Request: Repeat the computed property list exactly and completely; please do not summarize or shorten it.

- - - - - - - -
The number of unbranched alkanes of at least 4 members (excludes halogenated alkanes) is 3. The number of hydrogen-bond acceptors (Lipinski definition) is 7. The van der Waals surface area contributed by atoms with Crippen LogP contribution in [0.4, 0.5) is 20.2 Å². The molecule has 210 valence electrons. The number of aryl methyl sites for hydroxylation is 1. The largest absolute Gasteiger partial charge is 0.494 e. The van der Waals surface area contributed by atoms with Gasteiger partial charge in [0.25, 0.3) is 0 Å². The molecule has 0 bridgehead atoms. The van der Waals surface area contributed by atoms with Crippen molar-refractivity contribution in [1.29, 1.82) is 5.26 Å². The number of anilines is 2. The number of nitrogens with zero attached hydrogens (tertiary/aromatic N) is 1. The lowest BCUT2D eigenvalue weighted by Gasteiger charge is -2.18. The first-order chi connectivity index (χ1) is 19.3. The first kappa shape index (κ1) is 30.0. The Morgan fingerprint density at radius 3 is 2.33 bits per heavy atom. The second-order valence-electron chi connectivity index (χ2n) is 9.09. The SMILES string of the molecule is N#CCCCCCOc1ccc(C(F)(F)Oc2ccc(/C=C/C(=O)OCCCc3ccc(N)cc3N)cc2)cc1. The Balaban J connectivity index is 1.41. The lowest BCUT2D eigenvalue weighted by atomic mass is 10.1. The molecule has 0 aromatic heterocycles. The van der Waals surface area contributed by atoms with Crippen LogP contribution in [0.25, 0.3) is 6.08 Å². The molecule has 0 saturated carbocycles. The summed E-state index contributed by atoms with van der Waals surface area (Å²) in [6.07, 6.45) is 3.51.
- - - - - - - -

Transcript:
The number of unbranched alkanes of at least 4 members (excludes halogenated alkanes) is 3. The number of hydrogen-bond acceptors (Lipinski definition) is 7. The van der Waals surface area contributed by atoms with Crippen LogP contribution in [0.4, 0.5) is 20.2 Å². The molecule has 210 valence electrons. The number of aryl methyl sites for hydroxylation is 1. The largest absolute Gasteiger partial charge is 0.494 e. The van der Waals surface area contributed by atoms with Gasteiger partial charge in [0.25, 0.3) is 0 Å². The molecule has 0 bridgehead atoms. The van der Waals surface area contributed by atoms with Crippen molar-refractivity contribution in [1.29, 1.82) is 5.26 Å². The number of anilines is 2. The number of nitrogens with zero attached hydrogens (tertiary/aromatic N) is 1. The lowest BCUT2D eigenvalue weighted by Gasteiger charge is -2.18. The first-order chi connectivity index (χ1) is 19.3. The first kappa shape index (κ1) is 30.0. The Morgan fingerprint density at radius 3 is 2.33 bits per heavy atom. The second-order valence-electron chi connectivity index (χ2n) is 9.09. The SMILES string of the molecule is N#CCCCCCOc1ccc(C(F)(F)Oc2ccc(/C=C/C(=O)OCCCc3ccc(N)cc3N)cc2)cc1. The Balaban J connectivity index is 1.41. The lowest BCUT2D eigenvalue weighted by atomic mass is 10.1. The molecule has 0 aromatic heterocycles. The van der Waals surface area contributed by atoms with Crippen LogP contribution in [0.25, 0.3) is 6.08 Å². The molecule has 0 saturated carbocycles. The summed E-state index contributed by atoms with van der Waals surface area (Å²) in [6.07, 6.45) is 3.51.